"Big Hero 6" © 2014 Disney. All Rights Reserved.

 

I must say that I left the film with a bittersweet feeling, as I was disappointed when I didn’t see any Asian American names in the credits among the top-level crew – this is a testament to the fact that much progress is yet to be made. But where Big Hero 6 does succeed is that it actually tried what many of us knew would work all along – make characters that reflect the audience, and hire actors who reflect those characters. So if anyone else in Hollywood is still wondering if our audiences are ready to see more Asian Pacific Americans in the big screen, I’ll leave you with yet another box office dominator:

therock

 

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ABC commits to changes after Jimmy Kimmel Live controversy

 

AsAmNews:

A coalition of community groups recently met with executives from ABC to discuss the recent “kill everyone in China” segment on Jimmy Kimmel.

According to a letter sent out by the Organization of Chinese Americans to its membership, the network committed to a number of changes.

Some of them had previously been announced.

They included:

  • The formation of a community-network advisory group to develop national programming during APA Heritage Month in May.
  • Regular meetings with Executive Producers to develop more roles for Asian Pacific American actors
  • Cultural sensitivity training for network staff
  • A commitment to not air any more segments using the Kids Table Format which the “kill everyone in China” segment aired under
  • Removal of Kids Table segment from Jimmy Kimmel Live, their website and social media
  • Acknowledgement that such language can lead to hate crimes
  • An apology to the community

Among those groups attending the meeting were Media Action Network for Asian Americans, Chinese American Citizens Alliance, Japanese American Citizens League, National Council of Chinese Americans, East West Players and the Organization of Chinese Americans.

We are pleased and optimistic about the outcomes of our meeting with ABC. They committed to addressing the damage done by the ‘kill everyone in China’ statement. And they have also taken proactive measures to prevent another incident,” OCA said in its letter signed by Executive Director Tom Hayashi and OCA President Sharon Wong.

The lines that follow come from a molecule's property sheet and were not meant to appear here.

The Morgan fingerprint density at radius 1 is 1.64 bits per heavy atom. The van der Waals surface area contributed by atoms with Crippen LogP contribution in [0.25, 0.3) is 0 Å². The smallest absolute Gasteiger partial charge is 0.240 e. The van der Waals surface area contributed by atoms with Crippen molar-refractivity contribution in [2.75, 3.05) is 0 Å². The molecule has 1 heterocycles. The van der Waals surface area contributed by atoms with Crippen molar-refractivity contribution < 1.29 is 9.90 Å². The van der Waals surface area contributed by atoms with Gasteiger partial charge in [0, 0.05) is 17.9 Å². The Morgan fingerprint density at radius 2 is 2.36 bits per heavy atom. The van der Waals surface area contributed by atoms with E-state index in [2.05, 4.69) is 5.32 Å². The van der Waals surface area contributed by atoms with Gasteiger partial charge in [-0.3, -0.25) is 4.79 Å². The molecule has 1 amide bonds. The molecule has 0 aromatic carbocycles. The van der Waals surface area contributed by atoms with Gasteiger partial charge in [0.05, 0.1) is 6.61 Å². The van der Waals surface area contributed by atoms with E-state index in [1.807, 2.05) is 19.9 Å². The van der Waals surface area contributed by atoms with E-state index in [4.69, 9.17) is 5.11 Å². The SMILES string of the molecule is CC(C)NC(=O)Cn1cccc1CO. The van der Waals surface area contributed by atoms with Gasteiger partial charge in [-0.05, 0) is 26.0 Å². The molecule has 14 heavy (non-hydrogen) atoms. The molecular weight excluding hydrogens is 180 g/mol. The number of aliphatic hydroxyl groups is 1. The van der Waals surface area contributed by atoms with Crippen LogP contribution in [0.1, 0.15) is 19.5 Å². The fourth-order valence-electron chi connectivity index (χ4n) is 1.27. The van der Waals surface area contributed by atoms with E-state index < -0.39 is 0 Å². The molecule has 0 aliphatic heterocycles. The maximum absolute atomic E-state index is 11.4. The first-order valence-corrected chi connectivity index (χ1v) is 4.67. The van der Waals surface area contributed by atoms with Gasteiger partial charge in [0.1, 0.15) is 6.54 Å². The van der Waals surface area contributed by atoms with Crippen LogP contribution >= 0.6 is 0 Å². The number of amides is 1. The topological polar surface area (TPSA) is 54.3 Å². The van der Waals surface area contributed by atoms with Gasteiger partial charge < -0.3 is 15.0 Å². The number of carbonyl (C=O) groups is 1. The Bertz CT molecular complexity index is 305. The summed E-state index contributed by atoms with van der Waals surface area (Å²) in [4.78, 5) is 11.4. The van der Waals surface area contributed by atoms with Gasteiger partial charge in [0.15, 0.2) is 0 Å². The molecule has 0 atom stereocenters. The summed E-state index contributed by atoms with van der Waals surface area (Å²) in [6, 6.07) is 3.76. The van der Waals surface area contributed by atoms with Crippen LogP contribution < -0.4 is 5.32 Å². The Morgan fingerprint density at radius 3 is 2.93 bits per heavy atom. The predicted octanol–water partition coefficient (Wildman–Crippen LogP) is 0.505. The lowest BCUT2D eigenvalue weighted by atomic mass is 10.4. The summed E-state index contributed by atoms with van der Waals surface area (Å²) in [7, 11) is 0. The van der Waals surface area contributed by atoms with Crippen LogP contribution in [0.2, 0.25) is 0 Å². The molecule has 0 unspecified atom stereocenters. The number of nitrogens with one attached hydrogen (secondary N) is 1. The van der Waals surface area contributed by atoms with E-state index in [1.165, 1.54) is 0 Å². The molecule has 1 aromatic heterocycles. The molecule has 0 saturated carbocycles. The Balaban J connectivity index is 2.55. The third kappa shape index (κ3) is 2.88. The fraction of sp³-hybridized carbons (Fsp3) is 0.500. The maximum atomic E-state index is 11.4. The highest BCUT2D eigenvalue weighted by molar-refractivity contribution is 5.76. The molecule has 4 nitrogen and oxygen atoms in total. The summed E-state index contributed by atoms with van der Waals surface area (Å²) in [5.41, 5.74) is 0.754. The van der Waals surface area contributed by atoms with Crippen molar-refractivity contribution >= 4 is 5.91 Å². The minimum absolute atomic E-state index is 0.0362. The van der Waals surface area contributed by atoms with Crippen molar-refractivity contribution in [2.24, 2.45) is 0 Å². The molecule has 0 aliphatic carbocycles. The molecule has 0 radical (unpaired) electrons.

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ABC commits to changes after Jimmy Kimmel Live controversy

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One-Third of Korean Americans are smokers, study says

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A new report suggests that tobacco continues its tight grip on the Korean American community, with a disturbing increase in second-generation female smokers, in particular.

Smoking rates have been steadily declining for decades in the United States, thanks to increased restrictions, higher taxes on tobacco products and effective anti-smoking campaigns in the media and at schools. But for Korean Americans, as well as other Asian communities, the rates have remained at high levels.

That is reason for concern because the three leading causes of death for Korean Americans—cancer, heart disease and stroke—are all associated with smoking. Smoking is also the leading cause of preventable illness and death in the U.S., accounting for one in five deaths, according to the national Centers for Disease Control and Prevention.  The harmful health effects of smoking are common knowledge, and though an estimated 80 percent of Korean American smokers want to quit, according to a recent survey, the addiction has a stronger grip than people realize.

It’s a tough habit to break. Tobacco use and smoking are an addiction, and I think for the Asian American community, in particular, there are a lot of challenges,” said Rod Lew, the founder and executive director of Asian Pacific Partners for Empowerment, Advocacy and Leadership (APPEAL), a group that aims to reduce health disparities in the Asian Pacific American community.  APPEAL has been working with APA communities across the country for 20 years, said Lew, trying to build their expertise on why there is high tobacco use and ways to counter the trend.

We need to be able to get messages to them through resources that are culturally appropriate,” he said.  Lew’s group recently released an 88-page report that provides new data and insights about tobacco use among Asian American and Pacific Islander communities, and also discusses effective approaches to combating smoking in these communities.

The special journal supplement, Promising Practices to Eliminate Tobacco Disparities Among Asian American, Native Hawaiian and Pacific Islander Communities, was done in collaboration with the bimonthly health journal Health Promotion Practice.